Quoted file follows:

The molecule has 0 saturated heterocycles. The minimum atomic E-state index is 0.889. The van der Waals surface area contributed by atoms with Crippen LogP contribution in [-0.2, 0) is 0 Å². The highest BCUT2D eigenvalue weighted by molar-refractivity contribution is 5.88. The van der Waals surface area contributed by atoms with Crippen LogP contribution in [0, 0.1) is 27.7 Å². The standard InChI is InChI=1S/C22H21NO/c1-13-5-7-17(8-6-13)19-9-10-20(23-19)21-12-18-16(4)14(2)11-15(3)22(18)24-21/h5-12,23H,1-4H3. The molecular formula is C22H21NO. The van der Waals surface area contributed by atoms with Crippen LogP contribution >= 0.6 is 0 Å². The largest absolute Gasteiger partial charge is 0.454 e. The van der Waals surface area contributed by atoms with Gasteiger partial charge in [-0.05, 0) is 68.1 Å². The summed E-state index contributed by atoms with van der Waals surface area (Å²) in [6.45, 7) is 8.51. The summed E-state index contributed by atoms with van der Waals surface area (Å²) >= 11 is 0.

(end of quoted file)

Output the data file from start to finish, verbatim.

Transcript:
The molecule has 0 saturated heterocycles. The minimum atomic E-state index is 0.889. The van der Waals surface area contributed by atoms with Crippen LogP contribution in [-0.2, 0) is 0 Å². The highest BCUT2D eigenvalue weighted by molar-refractivity contribution is 5.88. The van der Waals surface area contributed by atoms with Crippen LogP contribution in [0, 0.1) is 27.7 Å². The standard InChI is InChI=1S/C22H21NO/c1-13-5-7-17(8-6-13)19-9-10-20(23-19)21-12-18-16(4)14(2)11-15(3)22(18)24-21/h5-12,23H,1-4H3. The molecular formula is C22H21NO. The van der Waals surface area contributed by atoms with Crippen LogP contribution >= 0.6 is 0 Å². The largest absolute Gasteiger partial charge is 0.454 e. The van der Waals surface area contributed by atoms with Gasteiger partial charge in [-0.05, 0) is 68.1 Å². The summed E-state index contributed by atoms with van der Waals surface area (Å²) in [6.45, 7) is 8.51. The summed E-state index contributed by atoms with van der Waals surface area (Å²) >= 11 is 0.